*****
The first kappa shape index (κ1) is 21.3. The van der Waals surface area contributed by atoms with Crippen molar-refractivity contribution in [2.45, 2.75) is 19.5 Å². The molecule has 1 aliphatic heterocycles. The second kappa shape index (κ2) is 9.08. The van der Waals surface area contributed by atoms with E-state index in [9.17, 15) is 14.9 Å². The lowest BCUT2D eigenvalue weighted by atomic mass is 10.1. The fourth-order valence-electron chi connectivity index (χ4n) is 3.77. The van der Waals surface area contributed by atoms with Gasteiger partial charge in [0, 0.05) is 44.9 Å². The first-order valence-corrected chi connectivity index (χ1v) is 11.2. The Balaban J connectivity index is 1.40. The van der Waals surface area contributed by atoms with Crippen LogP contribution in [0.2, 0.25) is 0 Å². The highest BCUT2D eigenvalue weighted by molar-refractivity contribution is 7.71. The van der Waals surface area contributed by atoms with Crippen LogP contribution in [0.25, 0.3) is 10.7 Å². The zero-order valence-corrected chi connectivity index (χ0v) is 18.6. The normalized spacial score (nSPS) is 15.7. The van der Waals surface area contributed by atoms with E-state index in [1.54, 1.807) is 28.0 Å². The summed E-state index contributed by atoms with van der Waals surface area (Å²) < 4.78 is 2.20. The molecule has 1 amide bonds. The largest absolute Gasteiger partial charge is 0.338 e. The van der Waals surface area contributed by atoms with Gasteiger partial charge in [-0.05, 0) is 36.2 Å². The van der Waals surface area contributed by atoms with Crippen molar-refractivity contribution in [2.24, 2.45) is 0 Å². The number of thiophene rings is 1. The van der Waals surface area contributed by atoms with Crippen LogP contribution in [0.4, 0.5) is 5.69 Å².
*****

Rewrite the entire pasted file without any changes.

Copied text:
The first kappa shape index (κ1) is 21.3. The van der Waals surface area contributed by atoms with Crippen molar-refractivity contribution in [2.45, 2.75) is 19.5 Å². The molecule has 1 aliphatic heterocycles. The second kappa shape index (κ2) is 9.08. The van der Waals surface area contributed by atoms with E-state index in [9.17, 15) is 14.9 Å². The lowest BCUT2D eigenvalue weighted by atomic mass is 10.1. The fourth-order valence-electron chi connectivity index (χ4n) is 3.77. The van der Waals surface area contributed by atoms with Gasteiger partial charge in [0, 0.05) is 44.9 Å². The first-order valence-corrected chi connectivity index (χ1v) is 11.2. The Balaban J connectivity index is 1.40. The van der Waals surface area contributed by atoms with Crippen LogP contribution in [0.2, 0.25) is 0 Å². The highest BCUT2D eigenvalue weighted by molar-refractivity contribution is 7.71. The van der Waals surface area contributed by atoms with Crippen LogP contribution in [0.25, 0.3) is 10.7 Å². The zero-order valence-corrected chi connectivity index (χ0v) is 18.6. The normalized spacial score (nSPS) is 15.7. The van der Waals surface area contributed by atoms with E-state index in [1.54, 1.807) is 28.0 Å². The summed E-state index contributed by atoms with van der Waals surface area (Å²) < 4.78 is 2.20. The molecule has 1 amide bonds. The largest absolute Gasteiger partial charge is 0.338 e. The van der Waals surface area contributed by atoms with Gasteiger partial charge in [-0.05, 0) is 36.2 Å². The van der Waals surface area contributed by atoms with Crippen molar-refractivity contribution in [2.24, 2.45) is 0 Å². The number of thiophene rings is 1. The van der Waals surface area contributed by atoms with Crippen LogP contribution in [0.4, 0.5) is 5.69 Å².